In under three weeks, The Conservative Party has gone from being bitterly divided on the European Union and on the verge of tearing itself apart, to reuniting and electing its new leader and Prime Minister. The Labour Party, on the other hand, has coughed, spluttered and stumbled for what feels like three years to a moribund and ineffective state of chaos
It is a huge wonder, therefore, why exactly so many Labour members are calling for a general election. It is a divided party on the verge of splitting, and one which faces a leadership contest until September. And still, it would be taking on the well-oiled Conservative Party Machine which has this week has discovered a new lease of life around a strong, unifying leader.
The importance of the Conservative Machine should not be underestimated; it shouldn’t be any wonder just how the Conservatives have managed to be in government for 51 of the last 79 years.
Though, to say it is all plain-sailing in the Conservative Party would be a lie. The Tories had to navigate a sometimes bitter referendum campaign, with the party’s members, MPs and Cabinet divided. On the morning of 24th June David Cameron, the Conservative Prime Minister, resigned after the UK voted to leave the EU, with many expecting Boris Johnson to win the ensuing leadership contest.
However, Boris’s own campaign chair and Justice Secretary, Michael Gove, soon put an end to his ambitions. Just hours before Boris Johnson was to announce his candidacy, Gove declared he did not have faith enough in him and would run himself instead. With the knife still stuck between his shoulder blades, Boris announced his withdrawal to a stunned audience.
What is most remarkable about the Conservative Party is that this kind of behaviour is not tolerated. Gove only made it through the first round of voting, and actually lost votes in the second, despite an extra 50 votes being up for grabs.
Left to face Theresa May was Andrea Leadsom, an energy minister largely unknown until the EU referendum. She managed just a weekend longer than anybody else. It had long been clear that she did possess the experience of a senior frontline politician; experience which is required for the premiership. When she made some unColleagues and party members gently advised her to withdraw. The media and social media were less gentle in their counsel.
This led to the entire Conservative Party rallying around Theresa May. A party almost at civil war with itself just three weeks ago had removed the chaff, put a halt to the dreams of a number of contenders it deemed unworthy of the coronation and placed the crown upon the head of the Ice Queen.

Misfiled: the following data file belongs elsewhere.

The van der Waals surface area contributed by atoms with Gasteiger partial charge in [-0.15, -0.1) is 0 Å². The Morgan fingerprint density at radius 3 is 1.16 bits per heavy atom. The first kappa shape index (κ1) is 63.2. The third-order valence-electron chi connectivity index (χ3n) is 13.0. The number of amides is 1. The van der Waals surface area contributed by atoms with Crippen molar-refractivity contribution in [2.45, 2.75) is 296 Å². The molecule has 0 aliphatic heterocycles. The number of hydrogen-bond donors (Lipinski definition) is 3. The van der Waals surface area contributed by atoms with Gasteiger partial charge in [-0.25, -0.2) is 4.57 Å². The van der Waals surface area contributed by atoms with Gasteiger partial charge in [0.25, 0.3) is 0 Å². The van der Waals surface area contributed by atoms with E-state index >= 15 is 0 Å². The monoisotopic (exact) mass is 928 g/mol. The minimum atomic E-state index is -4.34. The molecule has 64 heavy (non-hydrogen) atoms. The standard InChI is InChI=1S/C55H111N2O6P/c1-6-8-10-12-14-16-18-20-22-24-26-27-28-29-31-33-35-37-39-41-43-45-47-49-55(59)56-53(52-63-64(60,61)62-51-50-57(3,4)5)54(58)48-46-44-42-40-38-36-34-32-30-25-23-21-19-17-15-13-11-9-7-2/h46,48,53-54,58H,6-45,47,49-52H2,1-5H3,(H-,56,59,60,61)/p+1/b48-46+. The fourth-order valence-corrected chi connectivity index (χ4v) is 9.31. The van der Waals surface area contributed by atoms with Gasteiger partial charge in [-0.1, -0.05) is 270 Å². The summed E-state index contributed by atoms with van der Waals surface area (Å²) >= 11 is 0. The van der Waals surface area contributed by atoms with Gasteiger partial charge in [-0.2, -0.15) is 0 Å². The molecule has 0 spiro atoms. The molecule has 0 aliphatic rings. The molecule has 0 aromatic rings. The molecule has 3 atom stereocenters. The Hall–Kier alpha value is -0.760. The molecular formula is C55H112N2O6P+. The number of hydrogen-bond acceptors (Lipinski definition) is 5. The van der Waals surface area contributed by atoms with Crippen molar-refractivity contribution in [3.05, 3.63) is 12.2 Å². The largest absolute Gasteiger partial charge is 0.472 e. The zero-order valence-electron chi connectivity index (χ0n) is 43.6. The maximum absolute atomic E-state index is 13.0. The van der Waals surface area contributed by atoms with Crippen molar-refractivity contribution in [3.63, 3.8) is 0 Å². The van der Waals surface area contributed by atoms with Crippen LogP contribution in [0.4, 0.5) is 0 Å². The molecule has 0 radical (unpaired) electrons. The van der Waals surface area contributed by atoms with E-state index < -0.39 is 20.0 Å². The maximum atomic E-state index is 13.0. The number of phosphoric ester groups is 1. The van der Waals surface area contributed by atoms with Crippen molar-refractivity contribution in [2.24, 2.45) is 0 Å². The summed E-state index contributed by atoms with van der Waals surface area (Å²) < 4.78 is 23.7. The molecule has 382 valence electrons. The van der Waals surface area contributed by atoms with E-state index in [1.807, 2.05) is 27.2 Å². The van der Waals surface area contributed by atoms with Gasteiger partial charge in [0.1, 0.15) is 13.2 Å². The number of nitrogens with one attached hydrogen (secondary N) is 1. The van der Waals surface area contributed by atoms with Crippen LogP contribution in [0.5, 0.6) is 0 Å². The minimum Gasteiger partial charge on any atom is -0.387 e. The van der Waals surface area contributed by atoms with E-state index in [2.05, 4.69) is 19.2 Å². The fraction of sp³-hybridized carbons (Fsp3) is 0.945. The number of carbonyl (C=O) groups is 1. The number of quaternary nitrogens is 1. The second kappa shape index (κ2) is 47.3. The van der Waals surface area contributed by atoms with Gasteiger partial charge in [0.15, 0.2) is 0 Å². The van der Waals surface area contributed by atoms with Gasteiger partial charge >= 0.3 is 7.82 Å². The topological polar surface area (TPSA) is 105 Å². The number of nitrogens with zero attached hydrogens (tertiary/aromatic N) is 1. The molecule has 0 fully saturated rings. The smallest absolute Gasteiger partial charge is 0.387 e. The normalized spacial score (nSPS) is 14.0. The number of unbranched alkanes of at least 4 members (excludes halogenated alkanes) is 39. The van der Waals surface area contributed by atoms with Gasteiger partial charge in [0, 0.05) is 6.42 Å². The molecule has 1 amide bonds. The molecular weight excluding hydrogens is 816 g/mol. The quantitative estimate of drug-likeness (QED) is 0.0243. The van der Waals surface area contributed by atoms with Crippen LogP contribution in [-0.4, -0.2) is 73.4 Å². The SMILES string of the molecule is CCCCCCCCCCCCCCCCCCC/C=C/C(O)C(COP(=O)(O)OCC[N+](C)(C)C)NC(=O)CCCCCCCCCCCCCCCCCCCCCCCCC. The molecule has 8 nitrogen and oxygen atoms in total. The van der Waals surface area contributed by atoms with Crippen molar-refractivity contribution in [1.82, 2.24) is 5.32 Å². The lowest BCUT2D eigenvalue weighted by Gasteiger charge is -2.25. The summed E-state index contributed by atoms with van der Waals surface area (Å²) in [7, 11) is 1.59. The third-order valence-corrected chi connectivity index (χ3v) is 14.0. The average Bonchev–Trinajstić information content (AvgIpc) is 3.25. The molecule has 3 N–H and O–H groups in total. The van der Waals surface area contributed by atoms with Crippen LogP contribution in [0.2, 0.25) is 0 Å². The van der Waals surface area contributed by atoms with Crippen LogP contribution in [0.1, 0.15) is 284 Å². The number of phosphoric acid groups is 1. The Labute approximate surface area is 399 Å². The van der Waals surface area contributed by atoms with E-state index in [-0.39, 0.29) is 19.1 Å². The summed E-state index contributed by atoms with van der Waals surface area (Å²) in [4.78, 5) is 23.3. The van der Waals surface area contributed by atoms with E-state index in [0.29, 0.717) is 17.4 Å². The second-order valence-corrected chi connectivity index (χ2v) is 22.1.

When you look across to the other side of the political spectrum, the temptation to continue the Royal Court comparison is too great. Jeremy Corbyn continues in his role as court jester, working with a different troupe of actors each week – or maybe they’re the same actors playing different roles? It’s become nigh on impossible to keep up.
His band of merry Momentum men serve as his personal guards, protecting him from attacks and retaliating by throwing bricks through traitors’ windows.
And just when it seemed the Labour Party’s knight in shining armour had arrived in the form of Angela Eagle, she may as well have had her helmet on backwards. Her mettle has been called into question after she flirted with the idea of launching a leadership challenge before reneging, despite having collected the 51 signatures of supporters that she needed. Just two weeks later she then announced she would make an announcement about running for the leadership. This time, the announcement was made.
At last! A challenge. Moderates and those disillusioned with Jeremy Corbyn’s leadership could finally move to topple him. Angela Eagle is perhaps not the ideal candidate, but she’s not terrible, they consoled themselves. She has more frontbench experience than most of the current frontbench combined, and has stood in at PMQs previously, landing a few more blows than Corbyn. None fatal, admittedly, but at least they landed.
Arguments as to whether the sitting leader of the Labour Party is automatically on the ballot for a leadership contest descended into farce at a meeting of the party’s National Executive Committee with at least two people left in tears and Jeremy Corbyn refusing to leave the room. In the event, after 6 hours of discussions it was decided Corbyn will automatically be on the ballot but rules about who can vote would be changed. Only those who had been members for six months before election day could vote in the contest. Around 129,000 people have signed up to Labour since the referendum three weeks ago. But, those new members may still be able to vote if they signed up as registered supporters – within 2 days and at a cost of £25.
Added to this turmoil, Owen Smith announced he will also be running. He will have to attain 51 signatures from Labour MPs and MEPs but has reportedly been sounding out colleagues’ support for several months. If he does get the requisite names he will likely end up splitting the vote, preventing either him or Eagle standing any chance of beating Corbyn.
The result of the election is expected to take place by the 23rd September. For all intents and purposes, it has been dragging on since Corbyn was first elected last September. Few Labour MPs wanted him, and many regretted providing their signatures, but it doesn’t look like he’s going anywhere soon.
The Conservatives are currently providing an exemplary display in how to get a political house in order. Labour are giving an equally excellent example of how not to do it. And it goes without saying who will reap the rewards.
Daniel Costen, Senior Account Executive, MWW PR